As a side note, I totally understand that this was a heavy conversation to throw out after a day of drinking AND during a THIRD date but here’s the thing- I hate wasting time and it took every ounce of me to muster up the courage to share what I told him that night because I was so afraid of rejection. I just didn’t think it was fair to keep this information to myself any longer.
He didn’t say a word for what seemed like eternity. Finally, I broke the silence and said, “So what do you think? Do you want to keep dating?” I threw it out as casual as if I was asking the guy what movie he wanted to watch. “I don’t know,” he said, “I have to think about it.”
Think about it? SERIOUSLY? I was ticked and it didn't help that I was buzzed. “Ok, well then why don’t you go home and think about it,” I suggested as I fought back tears. Yeah, the buzz was not helping my emotional state. As he called a cab and left, he said he’d see me tomorrow referencing a date we had planned earlier that day on the water.
The next day I called my sister, Kate to tell her about our date and to vent about his reaction to my vulnerable confession. I was mad and I told Kate there was no way I was going to his house. If he had to think about whether or not he wanted to date me then that was the answer right there. I was hurt and embarrassed and not about to subject myself to further humiliation. Kate listened to my rant and then said, “Well Holly, if you don’t go over there to hear what he has to say and you end things now then it’s on you. It’s not on him.”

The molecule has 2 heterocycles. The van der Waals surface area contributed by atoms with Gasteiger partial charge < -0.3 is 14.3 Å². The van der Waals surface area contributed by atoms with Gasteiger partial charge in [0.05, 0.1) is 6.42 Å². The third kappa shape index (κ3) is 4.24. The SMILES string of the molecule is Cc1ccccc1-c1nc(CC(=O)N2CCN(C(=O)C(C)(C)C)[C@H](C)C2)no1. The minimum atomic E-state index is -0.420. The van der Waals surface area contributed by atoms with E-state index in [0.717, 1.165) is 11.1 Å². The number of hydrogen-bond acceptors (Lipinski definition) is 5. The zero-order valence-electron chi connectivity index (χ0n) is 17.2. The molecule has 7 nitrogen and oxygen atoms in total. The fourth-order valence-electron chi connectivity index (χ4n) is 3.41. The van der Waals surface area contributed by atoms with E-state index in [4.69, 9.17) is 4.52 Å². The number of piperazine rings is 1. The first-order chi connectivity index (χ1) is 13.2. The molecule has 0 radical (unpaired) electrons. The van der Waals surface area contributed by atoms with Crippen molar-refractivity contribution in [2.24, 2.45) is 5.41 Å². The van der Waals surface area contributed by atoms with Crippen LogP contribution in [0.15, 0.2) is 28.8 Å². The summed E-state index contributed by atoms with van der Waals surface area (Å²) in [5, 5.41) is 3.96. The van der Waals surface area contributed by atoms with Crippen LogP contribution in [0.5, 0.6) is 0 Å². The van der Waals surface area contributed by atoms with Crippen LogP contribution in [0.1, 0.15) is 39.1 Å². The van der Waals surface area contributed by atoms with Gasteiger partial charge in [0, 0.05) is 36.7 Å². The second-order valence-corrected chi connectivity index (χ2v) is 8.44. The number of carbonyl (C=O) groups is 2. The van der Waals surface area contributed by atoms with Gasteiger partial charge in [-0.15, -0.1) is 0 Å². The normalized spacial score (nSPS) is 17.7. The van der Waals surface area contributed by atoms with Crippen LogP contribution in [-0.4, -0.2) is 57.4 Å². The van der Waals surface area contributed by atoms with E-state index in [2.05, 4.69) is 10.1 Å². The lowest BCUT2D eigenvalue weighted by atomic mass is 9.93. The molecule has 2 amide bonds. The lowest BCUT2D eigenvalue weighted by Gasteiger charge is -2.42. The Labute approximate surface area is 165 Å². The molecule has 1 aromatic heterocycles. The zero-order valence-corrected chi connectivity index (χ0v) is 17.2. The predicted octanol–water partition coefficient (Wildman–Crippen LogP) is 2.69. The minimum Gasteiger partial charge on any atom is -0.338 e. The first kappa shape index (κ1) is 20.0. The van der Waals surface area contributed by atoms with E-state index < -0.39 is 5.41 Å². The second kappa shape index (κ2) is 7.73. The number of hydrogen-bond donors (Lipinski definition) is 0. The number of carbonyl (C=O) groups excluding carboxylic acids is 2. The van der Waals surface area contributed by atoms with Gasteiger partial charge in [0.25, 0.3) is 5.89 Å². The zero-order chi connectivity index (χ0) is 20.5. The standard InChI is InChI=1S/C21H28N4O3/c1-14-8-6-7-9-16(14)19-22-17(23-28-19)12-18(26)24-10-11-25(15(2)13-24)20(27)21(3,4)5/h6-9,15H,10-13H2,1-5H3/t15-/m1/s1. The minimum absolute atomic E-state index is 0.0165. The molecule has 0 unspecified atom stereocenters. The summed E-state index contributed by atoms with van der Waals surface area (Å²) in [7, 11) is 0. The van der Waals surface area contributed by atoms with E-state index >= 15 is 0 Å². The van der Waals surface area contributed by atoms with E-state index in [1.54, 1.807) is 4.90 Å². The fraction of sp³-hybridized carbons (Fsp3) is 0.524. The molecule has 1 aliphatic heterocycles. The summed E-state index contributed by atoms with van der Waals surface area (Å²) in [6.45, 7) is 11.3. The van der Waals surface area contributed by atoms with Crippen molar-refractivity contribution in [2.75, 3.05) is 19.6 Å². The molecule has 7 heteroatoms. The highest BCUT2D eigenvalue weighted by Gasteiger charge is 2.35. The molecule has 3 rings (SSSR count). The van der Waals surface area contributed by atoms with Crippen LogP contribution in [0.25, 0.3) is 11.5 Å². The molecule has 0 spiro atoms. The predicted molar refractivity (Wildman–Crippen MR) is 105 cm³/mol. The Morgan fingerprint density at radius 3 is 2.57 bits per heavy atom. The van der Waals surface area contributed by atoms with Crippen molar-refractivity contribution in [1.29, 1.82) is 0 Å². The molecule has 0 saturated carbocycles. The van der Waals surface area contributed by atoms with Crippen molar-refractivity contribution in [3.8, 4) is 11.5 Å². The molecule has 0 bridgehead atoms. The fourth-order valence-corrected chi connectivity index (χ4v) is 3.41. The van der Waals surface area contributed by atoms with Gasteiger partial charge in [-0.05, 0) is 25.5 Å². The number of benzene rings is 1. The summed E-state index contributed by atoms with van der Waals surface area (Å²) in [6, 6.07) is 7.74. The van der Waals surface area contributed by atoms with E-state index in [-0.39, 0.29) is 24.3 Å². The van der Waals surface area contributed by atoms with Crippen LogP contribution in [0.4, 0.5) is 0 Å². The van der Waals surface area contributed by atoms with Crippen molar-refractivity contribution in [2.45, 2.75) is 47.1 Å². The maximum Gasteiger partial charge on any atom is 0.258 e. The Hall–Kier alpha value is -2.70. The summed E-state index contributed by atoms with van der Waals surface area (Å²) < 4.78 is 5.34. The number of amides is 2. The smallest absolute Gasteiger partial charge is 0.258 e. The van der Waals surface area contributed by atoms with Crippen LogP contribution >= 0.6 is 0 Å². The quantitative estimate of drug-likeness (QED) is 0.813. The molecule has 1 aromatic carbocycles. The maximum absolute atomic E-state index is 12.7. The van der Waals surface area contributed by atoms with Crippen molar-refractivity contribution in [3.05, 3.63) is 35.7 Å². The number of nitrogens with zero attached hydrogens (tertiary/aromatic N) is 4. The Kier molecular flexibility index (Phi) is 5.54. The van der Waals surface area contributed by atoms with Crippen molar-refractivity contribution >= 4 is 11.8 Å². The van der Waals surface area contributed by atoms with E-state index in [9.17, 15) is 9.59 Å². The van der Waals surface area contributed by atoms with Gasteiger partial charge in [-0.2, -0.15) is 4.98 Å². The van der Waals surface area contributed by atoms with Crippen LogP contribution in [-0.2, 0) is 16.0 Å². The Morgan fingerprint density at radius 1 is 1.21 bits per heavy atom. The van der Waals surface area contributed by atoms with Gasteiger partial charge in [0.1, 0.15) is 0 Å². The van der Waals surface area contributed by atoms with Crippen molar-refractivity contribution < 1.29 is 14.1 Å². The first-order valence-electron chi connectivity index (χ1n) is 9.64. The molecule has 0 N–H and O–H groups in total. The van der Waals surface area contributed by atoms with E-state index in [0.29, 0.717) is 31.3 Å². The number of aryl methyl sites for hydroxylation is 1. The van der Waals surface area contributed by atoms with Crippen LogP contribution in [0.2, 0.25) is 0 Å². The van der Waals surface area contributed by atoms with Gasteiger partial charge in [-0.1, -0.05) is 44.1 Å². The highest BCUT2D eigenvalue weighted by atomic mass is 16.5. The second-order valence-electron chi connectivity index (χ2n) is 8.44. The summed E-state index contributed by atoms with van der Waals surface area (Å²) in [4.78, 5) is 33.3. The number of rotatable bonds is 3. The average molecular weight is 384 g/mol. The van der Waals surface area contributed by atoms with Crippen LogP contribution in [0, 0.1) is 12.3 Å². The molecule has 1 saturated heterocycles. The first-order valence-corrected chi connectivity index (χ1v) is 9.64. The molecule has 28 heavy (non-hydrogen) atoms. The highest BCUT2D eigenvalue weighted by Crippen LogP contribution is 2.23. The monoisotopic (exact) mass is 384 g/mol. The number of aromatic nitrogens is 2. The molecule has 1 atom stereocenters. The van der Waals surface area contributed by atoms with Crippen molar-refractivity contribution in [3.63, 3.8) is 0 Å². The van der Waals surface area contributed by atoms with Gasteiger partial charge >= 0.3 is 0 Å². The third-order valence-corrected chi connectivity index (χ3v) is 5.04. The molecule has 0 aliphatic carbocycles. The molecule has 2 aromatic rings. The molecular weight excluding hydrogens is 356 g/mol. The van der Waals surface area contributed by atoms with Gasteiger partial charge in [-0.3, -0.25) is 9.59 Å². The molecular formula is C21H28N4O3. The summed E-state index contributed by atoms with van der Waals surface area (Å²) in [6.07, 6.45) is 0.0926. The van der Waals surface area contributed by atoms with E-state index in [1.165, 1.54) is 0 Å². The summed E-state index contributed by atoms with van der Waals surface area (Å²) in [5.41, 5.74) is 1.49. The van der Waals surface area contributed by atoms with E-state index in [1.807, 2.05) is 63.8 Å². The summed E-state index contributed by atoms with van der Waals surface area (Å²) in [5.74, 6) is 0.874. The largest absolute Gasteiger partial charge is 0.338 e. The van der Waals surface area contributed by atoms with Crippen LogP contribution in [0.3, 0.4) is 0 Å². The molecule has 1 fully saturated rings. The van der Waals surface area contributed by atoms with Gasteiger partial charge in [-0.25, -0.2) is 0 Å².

WHAT? Umm, I hadn’t thought about it from that perspective. Maybe Kate did have a point. Fine, I decided I’d go over to his house for the date because if our dating ended it wasn’t going to be on me. No way. It was on him.
I arrived at John’s house and as we were getting the supplies out of the garage to wash our cars he looked at me and said, “I thought about it and what you told me makes you, you and that’s the person I’m falling for.”
We were engaged 2.5 years later and will celebrate our 13th wedding anniversary this year. John has taught me to not be afraid of who I am and to fully embrace what God created me to be. I don’t take my marriage for granted. I am so GRATEFUL to be married to an amazing man and I’m also grateful that I didn’t let my CHD experiences build a wall so strong that it couldn’t be broken.
Having a CHD is tough. It will never go away and there isn’t a cure but if you let love lead your outlook on life, you’ll find more joy, strength and courage than you ever thought possible.